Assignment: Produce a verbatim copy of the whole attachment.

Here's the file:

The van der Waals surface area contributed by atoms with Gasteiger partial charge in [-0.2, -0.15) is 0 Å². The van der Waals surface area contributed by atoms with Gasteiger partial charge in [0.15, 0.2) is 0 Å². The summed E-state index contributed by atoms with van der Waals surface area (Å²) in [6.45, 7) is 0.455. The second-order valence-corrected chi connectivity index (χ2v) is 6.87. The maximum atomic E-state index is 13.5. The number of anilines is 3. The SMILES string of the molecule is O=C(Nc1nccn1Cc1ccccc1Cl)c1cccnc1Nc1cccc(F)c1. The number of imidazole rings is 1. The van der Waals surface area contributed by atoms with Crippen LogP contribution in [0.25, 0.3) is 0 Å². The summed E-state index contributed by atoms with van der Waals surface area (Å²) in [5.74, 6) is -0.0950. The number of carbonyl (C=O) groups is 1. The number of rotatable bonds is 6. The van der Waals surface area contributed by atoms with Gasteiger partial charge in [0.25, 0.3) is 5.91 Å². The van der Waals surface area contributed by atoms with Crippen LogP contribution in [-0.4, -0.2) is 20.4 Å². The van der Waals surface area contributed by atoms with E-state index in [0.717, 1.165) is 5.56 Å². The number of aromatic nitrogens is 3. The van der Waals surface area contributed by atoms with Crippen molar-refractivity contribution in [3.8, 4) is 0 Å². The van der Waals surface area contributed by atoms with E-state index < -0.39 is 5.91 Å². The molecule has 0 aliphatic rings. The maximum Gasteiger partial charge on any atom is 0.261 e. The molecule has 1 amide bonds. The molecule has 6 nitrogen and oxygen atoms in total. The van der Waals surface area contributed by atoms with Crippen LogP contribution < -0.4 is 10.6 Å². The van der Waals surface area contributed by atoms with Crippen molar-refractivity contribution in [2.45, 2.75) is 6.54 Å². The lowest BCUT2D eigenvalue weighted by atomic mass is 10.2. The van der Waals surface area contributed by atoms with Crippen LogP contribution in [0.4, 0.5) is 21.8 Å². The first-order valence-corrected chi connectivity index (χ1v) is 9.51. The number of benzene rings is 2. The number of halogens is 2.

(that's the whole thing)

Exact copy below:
The van der Waals surface area contributed by atoms with Gasteiger partial charge in [-0.2, -0.15) is 0 Å². The van der Waals surface area contributed by atoms with Gasteiger partial charge in [0.15, 0.2) is 0 Å². The summed E-state index contributed by atoms with van der Waals surface area (Å²) in [6.45, 7) is 0.455. The second-order valence-corrected chi connectivity index (χ2v) is 6.87. The maximum atomic E-state index is 13.5. The number of anilines is 3. The SMILES string of the molecule is O=C(Nc1nccn1Cc1ccccc1Cl)c1cccnc1Nc1cccc(F)c1. The number of imidazole rings is 1. The van der Waals surface area contributed by atoms with Crippen LogP contribution in [0.25, 0.3) is 0 Å². The summed E-state index contributed by atoms with van der Waals surface area (Å²) in [5.74, 6) is -0.0950. The number of carbonyl (C=O) groups is 1. The number of rotatable bonds is 6. The van der Waals surface area contributed by atoms with Gasteiger partial charge in [0.25, 0.3) is 5.91 Å². The van der Waals surface area contributed by atoms with Crippen LogP contribution in [-0.4, -0.2) is 20.4 Å². The van der Waals surface area contributed by atoms with E-state index in [0.717, 1.165) is 5.56 Å². The number of aromatic nitrogens is 3. The van der Waals surface area contributed by atoms with Crippen molar-refractivity contribution in [3.8, 4) is 0 Å². The van der Waals surface area contributed by atoms with E-state index < -0.39 is 5.91 Å². The molecule has 0 aliphatic rings. The maximum Gasteiger partial charge on any atom is 0.261 e. The molecule has 1 amide bonds. The molecule has 6 nitrogen and oxygen atoms in total. The van der Waals surface area contributed by atoms with Crippen LogP contribution < -0.4 is 10.6 Å². The van der Waals surface area contributed by atoms with Crippen molar-refractivity contribution in [2.45, 2.75) is 6.54 Å². The lowest BCUT2D eigenvalue weighted by atomic mass is 10.2. The van der Waals surface area contributed by atoms with Crippen LogP contribution in [0.4, 0.5) is 21.8 Å². The first-order valence-corrected chi connectivity index (χ1v) is 9.51. The number of benzene rings is 2. The number of halogens is 2.